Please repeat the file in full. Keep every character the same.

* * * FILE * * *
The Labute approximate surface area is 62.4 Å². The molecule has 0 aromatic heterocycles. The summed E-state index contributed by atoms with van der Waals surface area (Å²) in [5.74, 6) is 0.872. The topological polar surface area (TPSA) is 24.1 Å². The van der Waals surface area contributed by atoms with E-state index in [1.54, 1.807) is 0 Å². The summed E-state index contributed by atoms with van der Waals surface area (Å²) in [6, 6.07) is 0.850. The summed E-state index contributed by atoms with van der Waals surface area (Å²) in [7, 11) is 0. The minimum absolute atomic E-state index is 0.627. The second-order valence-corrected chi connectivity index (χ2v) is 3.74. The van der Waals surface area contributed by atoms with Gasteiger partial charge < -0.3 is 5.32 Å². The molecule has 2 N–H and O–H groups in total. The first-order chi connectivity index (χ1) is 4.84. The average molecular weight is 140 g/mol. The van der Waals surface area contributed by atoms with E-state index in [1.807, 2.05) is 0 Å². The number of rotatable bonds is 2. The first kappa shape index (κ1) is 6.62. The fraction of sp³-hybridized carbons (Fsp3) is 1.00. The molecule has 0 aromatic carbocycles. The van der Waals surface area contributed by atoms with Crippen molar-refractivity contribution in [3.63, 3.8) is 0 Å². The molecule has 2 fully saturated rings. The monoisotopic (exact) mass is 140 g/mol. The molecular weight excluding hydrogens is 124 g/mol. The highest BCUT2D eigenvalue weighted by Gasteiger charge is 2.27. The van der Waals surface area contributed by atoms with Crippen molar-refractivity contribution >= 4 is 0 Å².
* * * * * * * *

The Labute approximate surface area is 62.4 Å². The molecule has 0 aromatic heterocycles. The summed E-state index contributed by atoms with van der Waals surface area (Å²) in [5.74, 6) is 0.872. The topological polar surface area (TPSA) is 24.1 Å². The van der Waals surface area contributed by atoms with E-state index in [1.54, 1.807) is 0 Å². The summed E-state index contributed by atoms with van der Waals surface area (Å²) in [6, 6.07) is 0.850. The summed E-state index contributed by atoms with van der Waals surface area (Å²) in [7, 11) is 0. The minimum absolute atomic E-state index is 0.627. The second-order valence-corrected chi connectivity index (χ2v) is 3.74. The van der Waals surface area contributed by atoms with Gasteiger partial charge < -0.3 is 5.32 Å². The molecule has 2 N–H and O–H groups in total. The first-order chi connectivity index (χ1) is 4.84. The average molecular weight is 140 g/mol. The van der Waals surface area contributed by atoms with E-state index in [1.807, 2.05) is 0 Å². The number of rotatable bonds is 2. The first kappa shape index (κ1) is 6.62. The fraction of sp³-hybridized carbons (Fsp3) is 1.00. The molecule has 0 aromatic carbocycles. The van der Waals surface area contributed by atoms with Crippen molar-refractivity contribution in [3.63, 3.8) is 0 Å². The molecule has 2 fully saturated rings. The monoisotopic (exact) mass is 140 g/mol. The molecular weight excluding hydrogens is 124 g/mol. The highest BCUT2D eigenvalue weighted by Gasteiger charge is 2.27. The van der Waals surface area contributed by atoms with Crippen molar-refractivity contribution >= 4 is 0 Å².